A patterned project at Nilufar Gallery offers a multilayered experience

The photo on the left shows a detailed look at the black & white geometric shape pattern coffee table. The photo to the right, shows the coffee table in the lifestyle setting, next to a light blue armchair.
‘Piano Nobile’ by Michael Anastassiades, Martino Gamper and Brigitte Niedermair with Dedar at Nilufar Gallery. Photography: Mattia Lotti
(Image credit: Mattia Lotti)

Ask anyone in town for Salone del Mobile, and they will tell you that Nina Yashar’s Nilufar Gallery is a must-see stop on the design week trail. Whether your visit provides much-needed respite from the constant slew of furniture launches, or a conceptual moment in the midst of a product-heavy week, the gallery’s shows always stand out from the rest of the week’s events.

Not to be confused with the Nilufar Depot, which houses Yashar’s extensive collection and was made open to the public in 2015, Nilufar Gallery is located in the Quadrilatero della Moda – an area of Milan mostly populated by luxury fashion boutiques and upmarket restaurants. The success of both Nilufar outposts lies within the difference between them. While the Nilufar Depot staged an ambitious exhibition of emerging designers, curated Valentina Ciuffi/Studio Vedèt, the inner-city gallery has an undeniable air of refinement.

On the occasion of this year’s Milan Design Week, the gallery played host works by Bethan Laura Wood and Osvaldo Borsani, and provided a late-night spot by India Mahdavi, Chez Nina II (following the success of its first edition last year). But most impressive was its windowed facades, filled with a collaborative installation by designers Michael Anastassiades and Martino Gamper, and artist Brigitte Niedermair, titled ‘Piano Nobile’.

A shelf is mounted on the wall. The shelf has a geometric pattern in white, pastel yellow, and blue.

(Image credit: TBC)

Technically, the project is a continuation of Gamper and Niedermair’s Screenshot piece – originally completed in 2017 as a contemplation on ‘art through the medium of digital technologies’. But having caught Yashar’s eye back then, she proposed to the pair that they create a ‘total Screenshot’ for this year’s Salone, whereby the artwork becomes design and presents itself as a full interior, rather than a wall-mounted work.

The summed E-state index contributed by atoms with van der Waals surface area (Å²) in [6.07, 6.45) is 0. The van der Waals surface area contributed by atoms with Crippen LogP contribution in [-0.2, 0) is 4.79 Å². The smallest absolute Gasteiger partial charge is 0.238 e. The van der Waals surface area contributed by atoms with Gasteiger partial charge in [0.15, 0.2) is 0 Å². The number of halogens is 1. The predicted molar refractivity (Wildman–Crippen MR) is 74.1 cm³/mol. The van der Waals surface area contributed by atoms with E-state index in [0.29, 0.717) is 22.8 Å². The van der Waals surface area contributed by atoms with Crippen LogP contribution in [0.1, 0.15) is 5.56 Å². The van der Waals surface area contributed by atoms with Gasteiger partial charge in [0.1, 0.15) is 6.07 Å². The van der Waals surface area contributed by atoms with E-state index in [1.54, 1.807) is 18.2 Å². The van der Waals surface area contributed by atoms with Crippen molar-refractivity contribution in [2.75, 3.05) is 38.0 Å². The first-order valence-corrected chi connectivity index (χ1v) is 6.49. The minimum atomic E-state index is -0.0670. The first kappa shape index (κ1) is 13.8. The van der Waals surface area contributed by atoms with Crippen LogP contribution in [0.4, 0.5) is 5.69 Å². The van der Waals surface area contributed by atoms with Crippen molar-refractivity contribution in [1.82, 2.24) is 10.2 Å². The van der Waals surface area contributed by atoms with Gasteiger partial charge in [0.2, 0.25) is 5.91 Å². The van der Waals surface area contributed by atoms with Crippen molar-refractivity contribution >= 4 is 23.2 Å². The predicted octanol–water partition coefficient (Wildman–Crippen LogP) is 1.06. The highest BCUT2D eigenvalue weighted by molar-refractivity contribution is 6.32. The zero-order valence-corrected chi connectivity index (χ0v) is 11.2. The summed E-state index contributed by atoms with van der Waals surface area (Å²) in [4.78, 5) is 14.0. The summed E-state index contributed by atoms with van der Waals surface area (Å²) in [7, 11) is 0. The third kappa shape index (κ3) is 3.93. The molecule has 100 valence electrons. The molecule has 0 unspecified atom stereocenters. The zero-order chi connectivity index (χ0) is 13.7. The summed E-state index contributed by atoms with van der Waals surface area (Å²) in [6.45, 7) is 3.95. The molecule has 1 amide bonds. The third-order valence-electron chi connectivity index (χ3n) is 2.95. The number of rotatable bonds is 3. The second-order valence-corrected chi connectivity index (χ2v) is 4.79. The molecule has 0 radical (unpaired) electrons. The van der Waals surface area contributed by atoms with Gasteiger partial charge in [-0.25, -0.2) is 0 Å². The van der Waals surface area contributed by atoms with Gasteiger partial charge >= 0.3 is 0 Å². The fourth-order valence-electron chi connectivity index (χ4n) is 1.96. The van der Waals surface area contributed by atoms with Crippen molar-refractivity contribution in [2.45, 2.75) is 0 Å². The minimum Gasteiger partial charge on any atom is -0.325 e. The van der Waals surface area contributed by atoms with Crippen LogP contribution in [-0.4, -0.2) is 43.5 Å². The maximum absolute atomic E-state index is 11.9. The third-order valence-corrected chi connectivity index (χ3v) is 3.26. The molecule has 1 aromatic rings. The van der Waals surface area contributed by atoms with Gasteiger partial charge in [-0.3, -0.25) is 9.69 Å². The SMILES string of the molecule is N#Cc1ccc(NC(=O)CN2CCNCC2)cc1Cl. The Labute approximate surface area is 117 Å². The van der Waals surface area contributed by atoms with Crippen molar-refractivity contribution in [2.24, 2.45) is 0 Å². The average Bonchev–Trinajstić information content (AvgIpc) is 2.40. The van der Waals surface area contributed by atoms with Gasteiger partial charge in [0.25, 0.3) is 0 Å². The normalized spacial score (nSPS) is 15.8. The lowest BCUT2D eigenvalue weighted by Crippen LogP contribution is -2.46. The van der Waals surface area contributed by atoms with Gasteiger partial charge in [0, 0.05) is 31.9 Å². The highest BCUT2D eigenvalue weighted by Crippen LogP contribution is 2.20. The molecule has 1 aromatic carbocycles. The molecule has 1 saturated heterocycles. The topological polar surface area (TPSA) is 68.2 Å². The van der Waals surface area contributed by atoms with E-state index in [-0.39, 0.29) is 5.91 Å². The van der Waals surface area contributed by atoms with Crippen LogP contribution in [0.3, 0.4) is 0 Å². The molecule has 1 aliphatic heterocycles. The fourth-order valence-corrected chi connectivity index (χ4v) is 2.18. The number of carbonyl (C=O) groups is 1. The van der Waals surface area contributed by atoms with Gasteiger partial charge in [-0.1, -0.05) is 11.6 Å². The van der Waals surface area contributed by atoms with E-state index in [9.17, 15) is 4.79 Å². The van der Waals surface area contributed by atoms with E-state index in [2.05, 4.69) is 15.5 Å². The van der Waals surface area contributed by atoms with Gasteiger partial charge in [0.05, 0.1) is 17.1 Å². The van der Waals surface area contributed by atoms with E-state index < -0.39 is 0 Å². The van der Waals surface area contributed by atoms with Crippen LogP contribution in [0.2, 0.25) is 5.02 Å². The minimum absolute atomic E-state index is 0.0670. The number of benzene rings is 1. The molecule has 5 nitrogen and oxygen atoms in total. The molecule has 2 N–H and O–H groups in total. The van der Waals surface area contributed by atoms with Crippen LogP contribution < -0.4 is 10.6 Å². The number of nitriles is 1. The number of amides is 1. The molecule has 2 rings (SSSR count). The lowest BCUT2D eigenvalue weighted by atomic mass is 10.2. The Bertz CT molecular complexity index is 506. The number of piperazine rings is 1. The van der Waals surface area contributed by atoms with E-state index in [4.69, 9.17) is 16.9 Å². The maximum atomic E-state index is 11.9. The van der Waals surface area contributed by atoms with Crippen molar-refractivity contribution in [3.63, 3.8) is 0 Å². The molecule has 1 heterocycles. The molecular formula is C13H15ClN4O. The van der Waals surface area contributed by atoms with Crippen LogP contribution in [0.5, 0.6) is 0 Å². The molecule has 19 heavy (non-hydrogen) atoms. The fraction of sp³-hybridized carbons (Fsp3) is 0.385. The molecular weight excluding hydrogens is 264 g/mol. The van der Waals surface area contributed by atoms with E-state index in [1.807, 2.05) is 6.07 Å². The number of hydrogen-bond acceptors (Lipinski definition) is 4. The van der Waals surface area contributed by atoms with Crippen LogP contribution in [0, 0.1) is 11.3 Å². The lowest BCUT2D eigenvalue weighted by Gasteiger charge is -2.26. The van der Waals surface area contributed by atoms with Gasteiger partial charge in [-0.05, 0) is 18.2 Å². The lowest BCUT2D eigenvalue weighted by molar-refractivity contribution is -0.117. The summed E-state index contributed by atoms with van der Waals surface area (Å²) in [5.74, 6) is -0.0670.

To enhance the multilayered experience, Anastassiades was brought on board as the third puzzle piece – crafting five lamps to illuminate the sets. As with the original Screenshot piece, the Piano Nobile installation made use of Dedar fabric. Works by the likes of Sol LeWitt, Otto Dix and Paul Klee were reinterpreted through abstract patterns crafted from panels of the cotton satin. The result looked similar to a colour chart, with key tones and shades represented through the reams of cloth.

A rounded cone-like shape lamp made out of Dedar fabric.

(Image credit: TBC)

‘I thought about historic Venetian buildings and how in the past artists were the absolute protagonists of the space for living in,’ said Niedermair. ‘Today, we can recreate that same vision brimming with cultural references, in a contemporary way.’ These colour charts were complimented by new furniture designed by Gamper, and lighting fixtures by Anasstassiades. Gamper’s ‘Post Re’ collection saw the London-based designer repurpose consumer waste in order to profess the ‘beauty in scrap’.

Elsewhere in the gallery, a room was dedicated to the work of Bethan Laura Wood, including a new Bauhaus-inspired tea set for Rosenthal, among other new designs; India Madhavi’s Chez Nina space from last year was refreshed with new lighting projects by Vibeke Fonnesberg Schmidt, and tribute was paid to Osvaldo Borsani. An eclectic, yet epic, curatorial feat made possible by Ms Yashar’s unwavering eye.


For more information visit the Nilufar website


Nilufar Gallery
Via della Spiga, 32